Charlie Hayden was my friend. I loved this man and his wife, Maggie, and they loved me. It was with great disappointment that I read several of the poorly written headlines on Charlie’s death. If I owned a newspaper, it would have read something like this: “One of the best fishermen of all time, a bait-rigging legend and monarch of our sport, passed away.”
I first met Charlie some 40 years ago, catching giant bluefin tuna as they swam along the flats of Cat Cay, Bahamas. The fishing in those days was grand. As I recall, Charlie’s boat caught and released three in the 800-pound range that first day. The mates used to line up for his hand-rigged mullets and mackerels. They performed better than any in the world.
During the past four decades, Charlie and I crossed paths many times. Charlie never owned a big-game fishing boat, but wherever there was bait to be rigged and marlin or tuna to be caught, he was there with the best of the best.
He invented and perfected the split-tail mullet, as well as the swimming mackerel. Any jerk anywhere in the world can rig a skipping mackerel, ballyhoo or mullet. But to make them swim like the real McCoy — sometimes without any weight — required The Master.
The Barta Blue Marlin Classic was held in Walkers Cay for seven years. It was a dead-bait 30-pound tournament, and Charlie fished aboard my boat, Makaira, often. He was on board for my son, Hunter’s, first sailfish and blue marlin. Hunter called him “White Beard Charlie.” He always wore jean overalls and white boots. That was his attire 99 percent of the time.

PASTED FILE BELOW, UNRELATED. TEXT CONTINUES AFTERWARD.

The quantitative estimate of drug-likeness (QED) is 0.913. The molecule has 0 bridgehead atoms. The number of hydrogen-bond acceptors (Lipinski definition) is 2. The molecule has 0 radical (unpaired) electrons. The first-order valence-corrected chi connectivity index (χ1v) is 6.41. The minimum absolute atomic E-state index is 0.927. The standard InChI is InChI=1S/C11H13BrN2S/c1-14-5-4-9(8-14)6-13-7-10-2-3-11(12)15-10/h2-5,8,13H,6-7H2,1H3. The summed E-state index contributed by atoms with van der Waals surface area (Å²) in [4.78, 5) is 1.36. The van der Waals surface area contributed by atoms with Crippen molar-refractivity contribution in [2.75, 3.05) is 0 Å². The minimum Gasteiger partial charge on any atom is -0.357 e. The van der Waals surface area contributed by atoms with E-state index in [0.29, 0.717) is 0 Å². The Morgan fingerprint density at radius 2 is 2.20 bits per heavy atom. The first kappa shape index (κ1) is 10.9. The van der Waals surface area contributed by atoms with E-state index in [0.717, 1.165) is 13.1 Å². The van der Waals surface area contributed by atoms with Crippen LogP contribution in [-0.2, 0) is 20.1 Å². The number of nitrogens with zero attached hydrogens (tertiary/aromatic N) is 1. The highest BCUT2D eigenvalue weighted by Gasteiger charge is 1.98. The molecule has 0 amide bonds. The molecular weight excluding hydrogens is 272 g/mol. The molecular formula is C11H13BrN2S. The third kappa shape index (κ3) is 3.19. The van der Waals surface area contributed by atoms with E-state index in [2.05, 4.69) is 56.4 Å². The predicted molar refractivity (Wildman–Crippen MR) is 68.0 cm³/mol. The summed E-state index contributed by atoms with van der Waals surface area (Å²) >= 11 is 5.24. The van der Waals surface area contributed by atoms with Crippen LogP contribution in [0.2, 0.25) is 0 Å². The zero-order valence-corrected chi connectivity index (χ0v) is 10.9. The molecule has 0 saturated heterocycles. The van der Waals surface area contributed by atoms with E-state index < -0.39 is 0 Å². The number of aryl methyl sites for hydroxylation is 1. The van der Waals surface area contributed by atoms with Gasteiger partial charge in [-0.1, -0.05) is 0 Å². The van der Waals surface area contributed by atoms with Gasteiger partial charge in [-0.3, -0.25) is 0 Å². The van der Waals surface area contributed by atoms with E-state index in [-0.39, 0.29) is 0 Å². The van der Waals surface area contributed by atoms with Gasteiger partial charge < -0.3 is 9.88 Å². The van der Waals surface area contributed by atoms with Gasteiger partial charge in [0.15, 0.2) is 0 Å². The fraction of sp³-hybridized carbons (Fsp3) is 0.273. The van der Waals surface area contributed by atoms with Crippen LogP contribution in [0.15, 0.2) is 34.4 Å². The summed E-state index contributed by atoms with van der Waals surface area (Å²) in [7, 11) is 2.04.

I remember one year, in three- to five-foot seas, I had to use a 2-ounce chin weight to rig a mackerel. But Charlie could make that mackerel swim absolutely perfectly in these conditions with a huge loop in No. 12 wire and not miss a beat, no weight required.
The best fishermen in the world unequivocally recognized Charlie as the planet’s master bait rigger. Before tournament time, he often spent 24 hours in his shop — Splittails Trolling Baits — in Riviera Beach, Florida.
Another of Charlie’s passions were his Labrador retrievers and waterfowling. During fall, he often would stay at my house in South Hampton, New York, for more than a month. I can’t remember what was wrong with Charlie’s eyes, but inside 50 yards, he was a pathetic shot. But it was a different story at distance.
I remember one day in the goose pit, when it was raining and blowing like a cuss, three of us unloaded our guns at a triple. Then Charlie stood up, and each bird crumpled and fell to the ground with his shots. As God as my witness, no bird was closer than 65 to 75 yards. Charlie could hit anything far away.
I cried out loud when I heard about Charlie’s death. But the big question now is, who will pass along his expertise?
For you whippersnappers who think you’re the greatest thing since an English muffin, let me tell you that you’ll never attain the skill, finesse, knowledge and insight of Charlie Hayden. I do not write this as a put-down — it’s simply a fact. My advice is to find someone trained by the Great One himself, learn his techniques and pass them on.
Charlie Hayden was not just another one of us; he was part of the fabric and soul of blue-water fishing. He touched millions and will never be forgotten.
To his family, I offer from everyone at Sport Fishing our greatest condolences. It was an honor to have known this man. To Charlie, who is rigging mullets in heaven, I am not embarrassed to tell you that you were the greatest friend and one of the best men I have ever known.
Till next tide,
Capt. Tred Barta
For all things Tred, go to tredbarta.com.